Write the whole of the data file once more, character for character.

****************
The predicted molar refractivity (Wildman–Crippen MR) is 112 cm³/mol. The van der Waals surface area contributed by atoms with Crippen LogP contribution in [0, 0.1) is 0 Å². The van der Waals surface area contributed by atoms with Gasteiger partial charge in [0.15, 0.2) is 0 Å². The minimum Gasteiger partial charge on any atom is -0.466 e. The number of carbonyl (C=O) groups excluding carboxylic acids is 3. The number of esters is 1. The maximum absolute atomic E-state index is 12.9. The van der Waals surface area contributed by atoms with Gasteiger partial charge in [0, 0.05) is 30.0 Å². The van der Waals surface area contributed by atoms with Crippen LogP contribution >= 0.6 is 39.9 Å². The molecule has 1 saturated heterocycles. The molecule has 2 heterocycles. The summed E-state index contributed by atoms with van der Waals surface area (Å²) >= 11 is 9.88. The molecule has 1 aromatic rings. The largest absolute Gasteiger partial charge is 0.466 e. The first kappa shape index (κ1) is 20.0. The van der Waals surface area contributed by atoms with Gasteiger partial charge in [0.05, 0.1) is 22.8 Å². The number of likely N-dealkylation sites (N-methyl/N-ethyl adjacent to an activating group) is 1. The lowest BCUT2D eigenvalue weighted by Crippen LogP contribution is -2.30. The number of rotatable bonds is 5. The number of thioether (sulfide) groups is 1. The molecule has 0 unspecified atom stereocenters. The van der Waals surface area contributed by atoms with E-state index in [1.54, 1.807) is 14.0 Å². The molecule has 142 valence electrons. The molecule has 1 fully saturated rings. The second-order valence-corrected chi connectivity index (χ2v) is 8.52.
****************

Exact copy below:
The predicted molar refractivity (Wildman–Crippen MR) is 112 cm³/mol. The van der Waals surface area contributed by atoms with Crippen LogP contribution in [0, 0.1) is 0 Å². The van der Waals surface area contributed by atoms with Gasteiger partial charge in [0.15, 0.2) is 0 Å². The minimum Gasteiger partial charge on any atom is -0.466 e. The number of carbonyl (C=O) groups excluding carboxylic acids is 3. The number of esters is 1. The maximum absolute atomic E-state index is 12.9. The van der Waals surface area contributed by atoms with Gasteiger partial charge in [0, 0.05) is 30.0 Å². The van der Waals surface area contributed by atoms with Crippen LogP contribution >= 0.6 is 39.9 Å². The molecule has 1 saturated heterocycles. The molecule has 2 heterocycles. The summed E-state index contributed by atoms with van der Waals surface area (Å²) >= 11 is 9.88. The molecule has 1 aromatic rings. The largest absolute Gasteiger partial charge is 0.466 e. The first kappa shape index (κ1) is 20.0. The van der Waals surface area contributed by atoms with Gasteiger partial charge in [0.05, 0.1) is 22.8 Å². The number of likely N-dealkylation sites (N-methyl/N-ethyl adjacent to an activating group) is 1. The lowest BCUT2D eigenvalue weighted by Crippen LogP contribution is -2.30. The number of rotatable bonds is 5. The number of thioether (sulfide) groups is 1. The molecule has 0 unspecified atom stereocenters. The van der Waals surface area contributed by atoms with E-state index in [1.54, 1.807) is 14.0 Å². The molecule has 142 valence electrons. The molecule has 1 fully saturated rings. The second-order valence-corrected chi connectivity index (χ2v) is 8.52.